EcoMind: Changing the Way We Think, to Create the World We Want (2)

Seeing this bumper sticker on my way home one evening, I chuckled aloud. “Wait,” I thought, “that’s what I’m trying to figure out.” It sure seems like the question we’d all want to answer.

After all, our earth is now warmer than it’s been in 650,000 years, and MIT scientists tell us that our planet’s future heating will likely be twice as severe as estimated less than a decade ago.

So, in this century, higher water temperatures and melting ice caps could raise the sea level by nearly three feet. That’s enough to flood many of the world’s great coastal cities and to inundate much of Bangladesh. A rise of six feet is possible—maybe even more.

But “warming” doesn’t really capture what’s happening. Our climate is becoming more chaotic. Think Los Angeles hitting a record 113 degrees in the fall of 2010, then a few months later Oklahoma’s wind chills sinking to 31 degrees below. Or monsoon rains swelling the Indus River in 2010 to forty times its normal volume, flooding one-fifth of Pakistan’s land and displacing millions. Or Australia in 2006 suffering its worst drought in 1,000 years, only to face flooding over an area the size of Texas just four years later.

Making climate more chaotic, each year, from Africa to Latin America, burning and logging destroy forests that cover an area the size of Greece – with climate-disrupting emissions greater than those from all transportation. Partly as a result, we already may, or soon will, have wiped out enough species that the planet would need 10 million years to re-establish the extent of today’s diversity.

Yet, worldwide we keep on releasing more, not less, climate-disrupting carbon, with coal—by far the worst offender—growing much faster than other fossil fuels.

At the same time, we’re still reeling from a global financial crisis and soaring food prices that have pushed the total victims of hunger higher than ever in history, now nearly one billion, and with food prices hitting new highs in 2011, hunger is sure to rise again.8 Even in 2009, Andrew Simms of the New Economics Foundation in London, worrying about his country’s dependence on imports, warned that “we could literally be nine meals from anarchy and we are still in denial.”

And here in the US, all the above can feel more daunting when the share of us who say we “worry” about climate change has dropped in recent years, now to about half, and we seem too bitterly divided as a culture to act.
Are you scared? I know I am.

But I realize that’s not the real question. The real question is whether we each can move ahead creatively with our fear because we believe that, in this pivotal moment, we have it in us to make a planetwide turn toward life.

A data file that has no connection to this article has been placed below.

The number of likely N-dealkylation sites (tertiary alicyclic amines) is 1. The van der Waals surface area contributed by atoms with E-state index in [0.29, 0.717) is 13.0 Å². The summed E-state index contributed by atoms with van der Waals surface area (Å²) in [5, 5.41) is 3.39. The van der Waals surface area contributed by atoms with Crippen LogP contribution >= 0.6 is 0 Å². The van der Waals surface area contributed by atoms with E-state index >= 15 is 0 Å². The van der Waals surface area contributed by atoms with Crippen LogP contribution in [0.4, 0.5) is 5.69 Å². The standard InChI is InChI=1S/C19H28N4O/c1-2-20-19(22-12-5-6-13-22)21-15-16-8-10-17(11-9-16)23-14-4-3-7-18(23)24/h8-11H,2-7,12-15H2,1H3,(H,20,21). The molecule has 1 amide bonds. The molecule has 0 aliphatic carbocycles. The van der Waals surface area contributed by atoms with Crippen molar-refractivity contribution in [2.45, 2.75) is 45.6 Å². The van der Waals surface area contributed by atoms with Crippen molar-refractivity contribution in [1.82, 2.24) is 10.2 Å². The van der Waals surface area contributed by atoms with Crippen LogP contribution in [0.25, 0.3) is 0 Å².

I believe we do.

But don’t get me wrong—I am not an optimist. I am a staunch, hardcore, dyed-in-the-wool possibilist. I believe it is possible that we can turn today’s breakdown into a planetary breakthrough—on one condition: We can do it if we can break free of a set of dominant but misleading ideas that are taking us down.


Yes. The poetic observation often attributed to French writer Anaïs Nin that “we don’t see things as they are, we see things as we are” is precisely what scientists now confirm experimentally: For human beings there is no unfiltered reality. We are creatures of the mind who interpret experience through a largely unconscious mental map made up of the big ideas orienting our lives. Philosopher Erich Fromm called it our “frame of orientation,” through which we see what we expect to see. So, while we often hear that “seeing is believing,” actually believing is seeing.

Revealing this deeply human trait is a silly but telling experiment in which psychologists instruct subjects to count basketball passes by players wearing white. In the middle of the game, a person in a gorilla costume appears and pounds her chest directly in the subjects’ line of vision; yet, a good half of them don’t register this unexpected antic at all. They’re focused on counting basketball passes!

This trait—seeing only what we expect to see—even shapes how we perceive our own nature and our place in the universe and, therefore, what we imagine to be possible. I first grasped the huge import of this trait when, as a college senior, I was assigned Thomas Kuhn’s classic
work The Structure of Scientific Revolutions. In it, Kuhn shows how difficult it is for humans to shed a reigning
mental map. Even bright people clung to an earth-as-the-center-of-the-universe worldview for 150 years after Copernicus showed us that, no, the earth is not at the center, we revolve around the sun.

Once we see through a certain lens, it’s hard to perceive things differently, be they the most mundane matters or the most momentous. Yet, the hard fact of human existence is that if our mental frame is flawed, we’ll fail no matter how hard and sincerely we struggle.

The central problem this book addresses is that, sadly, much of humanity today is stuck in precisely this “hard fact”—trapped in a mental map that defeats us because it is mal-aligned both with human nature and with the wider laws of nature. So, the question is, Can we remake our mental map? And do it much faster than those early astronomers?

Can we remake our mental map?

Excerpted with permission from EcoMind: Changing the Way We Think, to Create the World We Want, by Frances Moore Lappe (Nation Books, 2011).